gms | German Medical Science

60th Annual Meeting of the German Society of Neurosurgery (DGNC)
Joint Meeting with the Benelux countries and Bulgaria

German Society of Neurosurgery (DGNC)

24 - 27 May 2009, Münster

Incidence of ventriculostomy-related infections in critically ill neurosurgical patients. A clinical study

Meeting Abstract

  • K. Sitoci-Ficici - Klinik für Neurochirurgie, Universitätsklinikum Carl Gustav Carus der TU Dresden
  • T. Juratli - Klinik für Neurochirurgie, Universitätsklinikum Carl Gustav Carus der TU Dresden
  • M. Niesche - Klinik für Neurochirurgie, Universitätsklinikum Carl Gustav Carus der TU Dresden
  • J. Koy - Klinik für Neurochirurgie, Universitätsklinikum Carl Gustav Carus der TU Dresden
  • M. Kirsch - Klinik für Neurochirurgie, Universitätsklinikum Carl Gustav Carus der TU Dresden
  • G. Schackert - Klinik für Neurochirurgie, Universitätsklinikum Carl Gustav Carus der TU Dresden

Deutsche Gesellschaft für Neurochirurgie. 60. Jahrestagung der Deutschen Gesellschaft für Neurochirurgie (DGNC), Joint Meeting mit den Benelux-Ländern und Bulgarien. Münster, 24.-27.05.2009. Düsseldorf: German Medical Science GMS Publishing House; 2009. DocMO.03-07

DOI: 10.3205/09dgnc016, URN: urn:nbn:de:0183-09dgnc0168

Published: May 20, 2009

© 2009 Sitoci-Ficici et al.
This is an Open Access article distributed under the terms of the Creative Commons Attribution License (http://creativecommons.org/licenses/by-nc-nd/3.0/deed.en). You are free: to Share – to copy, distribute and transmit the work, provided the original author and source are credited.


Outline

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Objective: Ventricular catheters are essential in the care of patients with elevated intracranial pressure and with acute hydrocephalus. However, ventriculostomy-related infections (VRIs) might be an infrequent but life-threatening problem in critically ill neurosurgical patients.

Methods: We retrospectively analyzed 813 patients, who underwent ventriculostomy between January 2005 and October 2008 in our department. Patients with suspected ventriculitis prior to ventriculostomy due to ventriculoperitoneal shunt infection, meningitis or other infectious entities were excluded from the study. To exclude contaminations, we defined infection as two or more positive cerebrospinal fluid cultures. Patient’s age, sex, diagnosis, duration of catheterization, catheter exchange, duration of the ICU-stay and the spectrum of microorganisms were investigated.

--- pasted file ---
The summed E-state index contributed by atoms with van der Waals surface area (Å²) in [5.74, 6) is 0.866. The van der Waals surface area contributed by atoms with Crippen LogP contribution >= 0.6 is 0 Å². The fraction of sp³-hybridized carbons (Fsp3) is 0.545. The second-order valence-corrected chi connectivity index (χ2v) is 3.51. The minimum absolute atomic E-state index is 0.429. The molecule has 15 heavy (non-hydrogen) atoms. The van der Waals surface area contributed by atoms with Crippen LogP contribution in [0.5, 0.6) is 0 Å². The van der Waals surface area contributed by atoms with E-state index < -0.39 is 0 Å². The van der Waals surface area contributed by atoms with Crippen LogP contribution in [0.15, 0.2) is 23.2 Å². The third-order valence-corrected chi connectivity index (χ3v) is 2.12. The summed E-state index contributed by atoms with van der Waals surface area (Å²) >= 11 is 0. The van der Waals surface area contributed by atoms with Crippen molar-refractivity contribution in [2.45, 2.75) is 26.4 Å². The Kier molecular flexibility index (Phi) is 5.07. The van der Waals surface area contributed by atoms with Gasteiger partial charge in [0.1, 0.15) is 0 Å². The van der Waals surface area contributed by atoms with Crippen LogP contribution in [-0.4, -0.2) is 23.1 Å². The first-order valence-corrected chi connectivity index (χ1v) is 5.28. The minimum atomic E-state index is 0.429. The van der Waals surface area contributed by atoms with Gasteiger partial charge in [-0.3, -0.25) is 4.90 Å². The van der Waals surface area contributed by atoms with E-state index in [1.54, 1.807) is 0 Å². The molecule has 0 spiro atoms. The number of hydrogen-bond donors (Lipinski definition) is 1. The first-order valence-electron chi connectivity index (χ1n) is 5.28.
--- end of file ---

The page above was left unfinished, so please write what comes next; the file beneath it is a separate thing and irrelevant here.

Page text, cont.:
Results: Median age was 52 years. Subarachnoid and intracerebral haemorrhages were the most frequent indications for a ventriculostomy. Of 813 patients, 20 (2.5%) had a ventriculitis. The median duration of catheterization in patients without VRI was 11 days. Duration of catheterization among the patients with positive cultures was 23 days. The median ICU-stay was 9 days longer (p<0.05). Our current protocol relies on regular changes every 10 days and daily microbiological cultures. On average, ventriculostomy-related infections occurred at the 8th day after catheter insertion. Coagulase-negative staphylococci were the most frequent pathogenic microorganisms (75%). Intraventricular irrigation with gentamicin or vancomycin was instituted upon positive microbiological cultures.

Conclusions: Although there is no consensus about the antibiotic prophylaxis after ventriculostomies or catheter change in regular intervals, we administer periprocedural antibiotics and continue them as long as the catheter is in place. This practice along with regular scanning for contamination, as well as a long subcutaneous tunnelling distance seems to reduce the ventriculitis rate in neurosurgical patients with an external ventricular drain, since our infection rate is low compared to other studies.